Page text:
Several psychiatric disorders are associated with aberrant white matter development, suggesting oligodendrocyte and myelin dysfunction in these diseases. There are indications that radial glial cells (RGCs) are involved in initiating myelination, and may contribute to the production of oligodendrocyte progenitor cells (OPCs) in the dorsal cortex. Liver X receptors (LXRs) are involved in maintaining normal myelin in the central nervous system (CNS), however, their function in oligodendrogenesis and myelination is not well understood. Here, we demonstrate that loss of LXRβ function leads to abnormality in locomotor activity and exploratory behavior, signs of anxiety and hypomyelination in the corpus callosum and optic nerve, providing in vivo evidence that LXRβ deletion delays both oligodendrocyte differentiation and maturation. Remarkably, along the germinal ventricular zone-subventricular zone and corpus callosum there is reduced OPC production from RGCs in LXRβ -/- mice. Conversely, in cultured RGC an LXR agonist led to increased differentiation into OPCs. Collectively, these results suggest that LXRβ, by driving RGCs to become OPCs in the dorsal cortex, is critical for white matter development and CNS myelination, and point to the involvement of LXRβ in psychiatric disorders.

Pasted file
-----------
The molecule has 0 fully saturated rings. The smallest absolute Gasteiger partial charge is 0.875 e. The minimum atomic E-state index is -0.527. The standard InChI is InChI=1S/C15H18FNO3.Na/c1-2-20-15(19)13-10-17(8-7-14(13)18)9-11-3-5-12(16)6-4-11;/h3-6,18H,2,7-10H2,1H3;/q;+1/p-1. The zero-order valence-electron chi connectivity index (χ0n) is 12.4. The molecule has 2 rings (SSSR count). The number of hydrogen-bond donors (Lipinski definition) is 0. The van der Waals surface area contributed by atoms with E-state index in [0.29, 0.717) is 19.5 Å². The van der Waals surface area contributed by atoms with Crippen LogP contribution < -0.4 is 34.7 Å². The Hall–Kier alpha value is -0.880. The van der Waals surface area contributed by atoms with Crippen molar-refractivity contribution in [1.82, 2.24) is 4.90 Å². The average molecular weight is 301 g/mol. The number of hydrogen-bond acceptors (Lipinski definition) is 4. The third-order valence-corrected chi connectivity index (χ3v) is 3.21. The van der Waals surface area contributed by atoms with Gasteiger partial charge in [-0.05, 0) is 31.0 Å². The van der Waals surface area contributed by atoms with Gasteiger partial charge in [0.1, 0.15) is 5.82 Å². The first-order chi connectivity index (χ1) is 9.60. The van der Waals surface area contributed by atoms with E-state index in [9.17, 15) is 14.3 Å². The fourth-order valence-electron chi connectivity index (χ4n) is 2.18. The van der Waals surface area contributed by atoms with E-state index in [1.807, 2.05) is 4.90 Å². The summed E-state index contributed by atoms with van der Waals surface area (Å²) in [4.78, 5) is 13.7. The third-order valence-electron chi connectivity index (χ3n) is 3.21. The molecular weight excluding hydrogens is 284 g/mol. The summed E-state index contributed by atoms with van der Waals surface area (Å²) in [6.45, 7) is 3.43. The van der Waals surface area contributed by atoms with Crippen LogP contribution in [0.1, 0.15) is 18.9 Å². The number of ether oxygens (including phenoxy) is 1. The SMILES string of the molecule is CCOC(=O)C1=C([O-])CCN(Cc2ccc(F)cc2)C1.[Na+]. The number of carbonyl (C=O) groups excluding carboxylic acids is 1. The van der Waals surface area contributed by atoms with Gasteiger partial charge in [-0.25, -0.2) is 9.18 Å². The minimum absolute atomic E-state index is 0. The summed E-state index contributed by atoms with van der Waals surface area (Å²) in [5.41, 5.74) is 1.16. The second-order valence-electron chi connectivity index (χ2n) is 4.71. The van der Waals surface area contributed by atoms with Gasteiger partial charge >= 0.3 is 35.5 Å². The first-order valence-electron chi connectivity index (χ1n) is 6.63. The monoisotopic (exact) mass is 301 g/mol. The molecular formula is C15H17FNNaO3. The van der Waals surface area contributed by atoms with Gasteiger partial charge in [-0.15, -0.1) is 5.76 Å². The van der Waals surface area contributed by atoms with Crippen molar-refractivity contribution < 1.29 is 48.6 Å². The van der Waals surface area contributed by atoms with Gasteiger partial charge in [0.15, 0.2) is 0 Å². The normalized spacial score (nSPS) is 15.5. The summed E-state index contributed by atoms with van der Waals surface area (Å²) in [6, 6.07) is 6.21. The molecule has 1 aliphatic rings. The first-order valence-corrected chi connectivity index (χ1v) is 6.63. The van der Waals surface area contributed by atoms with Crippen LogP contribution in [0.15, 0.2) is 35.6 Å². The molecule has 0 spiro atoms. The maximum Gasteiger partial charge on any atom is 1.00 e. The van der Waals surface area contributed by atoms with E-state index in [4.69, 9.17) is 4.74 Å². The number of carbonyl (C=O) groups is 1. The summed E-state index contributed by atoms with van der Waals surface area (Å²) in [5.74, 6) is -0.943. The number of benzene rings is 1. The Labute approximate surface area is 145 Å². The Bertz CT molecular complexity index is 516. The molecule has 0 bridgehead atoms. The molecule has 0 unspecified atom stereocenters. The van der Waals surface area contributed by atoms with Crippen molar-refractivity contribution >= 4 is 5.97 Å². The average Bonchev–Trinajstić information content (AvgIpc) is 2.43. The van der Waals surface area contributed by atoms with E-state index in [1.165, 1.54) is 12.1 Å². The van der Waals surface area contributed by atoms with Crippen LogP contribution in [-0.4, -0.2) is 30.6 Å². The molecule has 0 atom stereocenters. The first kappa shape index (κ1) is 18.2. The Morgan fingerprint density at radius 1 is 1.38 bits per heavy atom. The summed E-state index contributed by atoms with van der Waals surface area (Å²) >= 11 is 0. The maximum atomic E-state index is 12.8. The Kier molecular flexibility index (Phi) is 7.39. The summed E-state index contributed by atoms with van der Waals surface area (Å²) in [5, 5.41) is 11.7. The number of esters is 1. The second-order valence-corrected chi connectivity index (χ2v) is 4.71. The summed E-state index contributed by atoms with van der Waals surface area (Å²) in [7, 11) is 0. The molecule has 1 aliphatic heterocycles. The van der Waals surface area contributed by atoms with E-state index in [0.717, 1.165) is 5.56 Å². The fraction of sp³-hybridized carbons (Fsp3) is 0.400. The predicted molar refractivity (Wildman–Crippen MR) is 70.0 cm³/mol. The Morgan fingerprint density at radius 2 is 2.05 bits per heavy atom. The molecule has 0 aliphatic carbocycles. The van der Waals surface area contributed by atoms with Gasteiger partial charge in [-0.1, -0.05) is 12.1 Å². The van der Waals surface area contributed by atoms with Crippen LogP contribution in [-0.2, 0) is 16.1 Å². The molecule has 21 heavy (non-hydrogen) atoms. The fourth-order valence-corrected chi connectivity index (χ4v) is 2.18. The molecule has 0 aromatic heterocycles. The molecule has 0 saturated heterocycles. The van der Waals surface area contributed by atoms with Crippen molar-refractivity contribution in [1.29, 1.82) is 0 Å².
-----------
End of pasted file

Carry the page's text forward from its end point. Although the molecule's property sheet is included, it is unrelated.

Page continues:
ASJC Scopus subject areas
- Molecular Biology
- Psychiatry and Mental health
- Cellular and Molecular Neuroscience